Another related issue Cochrane raises is in this blog post. The basic point that Cochrane wants to make is that an Old-Keynesian model (i.e. IS/LM AS/AD) and a New Keynesian model are very different animals. Indeed, New Keynesian models would be much more recognizable to Ed Prescott than to John Maynard Keynes, if we chose to resurrect the latter. One way in which these models differ is in how fiscal policy works. Old Keynesians typically assumed that the economy was non-Ricardian, which helped to feed the multiplier process. However, in a New Keynesian model, there is a complete set of contingent claims markets, and Ricardian equivalence holds. Fiscal stimulus works by increasing anticipated inflation, and lowering real interest rates, causing consumers to substitute intertemporally. Current consumption must go up, as it is assumed that consumption reverts to trend in the future.
Cochrane is willing to take the New Keynesian story seriously, but he would like it if the people who are promoting fiscal stimulus were to defend their policy recommendations in terms of that model. Unfortunately the fiscal stimulus folks are either confused, or are deliberately obfuscating. Some people want to argue as if New Keynesian models and Old Keynesian models are indeed the same animal. Policy issues are explained in Old Keynesian language - e.g. stimulus works by way of the multiplier process - and then people appeal to New Keynesian models as if that somehow ratifies these old results, which is false.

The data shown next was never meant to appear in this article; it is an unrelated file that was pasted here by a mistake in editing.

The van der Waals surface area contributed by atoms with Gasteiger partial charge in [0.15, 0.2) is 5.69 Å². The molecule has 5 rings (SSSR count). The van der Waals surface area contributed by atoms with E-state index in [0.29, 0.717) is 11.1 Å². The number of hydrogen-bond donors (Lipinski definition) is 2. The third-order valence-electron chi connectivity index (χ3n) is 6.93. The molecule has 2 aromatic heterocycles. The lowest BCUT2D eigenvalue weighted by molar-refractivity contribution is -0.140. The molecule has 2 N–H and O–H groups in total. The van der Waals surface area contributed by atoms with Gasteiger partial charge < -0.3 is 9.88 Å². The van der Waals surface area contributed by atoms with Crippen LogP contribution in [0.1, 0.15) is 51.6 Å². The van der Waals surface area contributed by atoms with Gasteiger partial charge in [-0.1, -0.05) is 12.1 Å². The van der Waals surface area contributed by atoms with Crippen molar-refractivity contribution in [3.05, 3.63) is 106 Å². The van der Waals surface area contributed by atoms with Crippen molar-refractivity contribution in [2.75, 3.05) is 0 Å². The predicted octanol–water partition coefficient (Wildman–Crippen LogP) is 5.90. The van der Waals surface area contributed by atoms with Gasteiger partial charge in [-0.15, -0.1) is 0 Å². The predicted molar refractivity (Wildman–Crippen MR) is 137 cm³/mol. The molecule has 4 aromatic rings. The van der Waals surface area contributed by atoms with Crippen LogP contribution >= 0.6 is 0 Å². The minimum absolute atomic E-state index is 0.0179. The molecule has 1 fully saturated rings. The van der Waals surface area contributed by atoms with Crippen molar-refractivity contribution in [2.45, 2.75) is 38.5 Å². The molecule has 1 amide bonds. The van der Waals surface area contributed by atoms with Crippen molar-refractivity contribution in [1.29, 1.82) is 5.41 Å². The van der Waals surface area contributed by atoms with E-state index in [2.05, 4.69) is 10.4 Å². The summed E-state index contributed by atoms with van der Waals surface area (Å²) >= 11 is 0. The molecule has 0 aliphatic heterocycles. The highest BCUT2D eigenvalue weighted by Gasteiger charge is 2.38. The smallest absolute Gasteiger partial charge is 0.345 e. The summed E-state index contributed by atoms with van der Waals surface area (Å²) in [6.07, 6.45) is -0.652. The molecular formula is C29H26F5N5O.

Now, predictably, this kind of talk gets Paul Krugman upset, as of course what Cochrane is describing is the way Krugman operates. What gets Krugman particularly upset is this (from Cochrane):
But people love the story. Policy makers love the story. Most of Washington loves the story. Most of Washington policy analysis uses Keynesian models or Keynesian thinking. This is really curious. Our whole policy establishment uses a model that cannot be published in a peer-reviewed journal. Imagine if the climate scientists were telling us to spend a trillion dollars on carbon dioxide mitigation -- but they had not been able to publish any of their models in peer-reviewed journals for 35 years.The problem here is the the story that people "love" is the Old Keynesian multiplier/paradox-of-thrift story. Somehow the average person finds it appealing, and so the story gets used all the time, in spite of the fact that it does not hold water - in the sense of being grounded in sound economic theory.
Krugman's reply to this is to argue that it's not Washington (or him for that matter) that is screwed up - it's the economics journals.
So consider two hypotheses. One — which Cochrane appears to believe — is that being inside the Beltway has rotted Janet’s and Olivier’s brains, not to mention that of all their researchers, causing them to revert to primitive concepts that “everyone” knows are false. The other — which is what I hear from young economists — is that there is an equilibrium business cycle claque in academic macroeconomics that has in effect blockaded the journals to anyone trying to publish models and evidence that stress the demand side.Of course, most of those two paragraphs is nonsense. Janet Yellen and Oliver Blanchard are well out in the right tail of the quality distribution of Washington policymakers. To my taste, both are a little too wedded to Old Keynesian economics, but they listen, and I don't think those are the people that Cochrane is concerned with.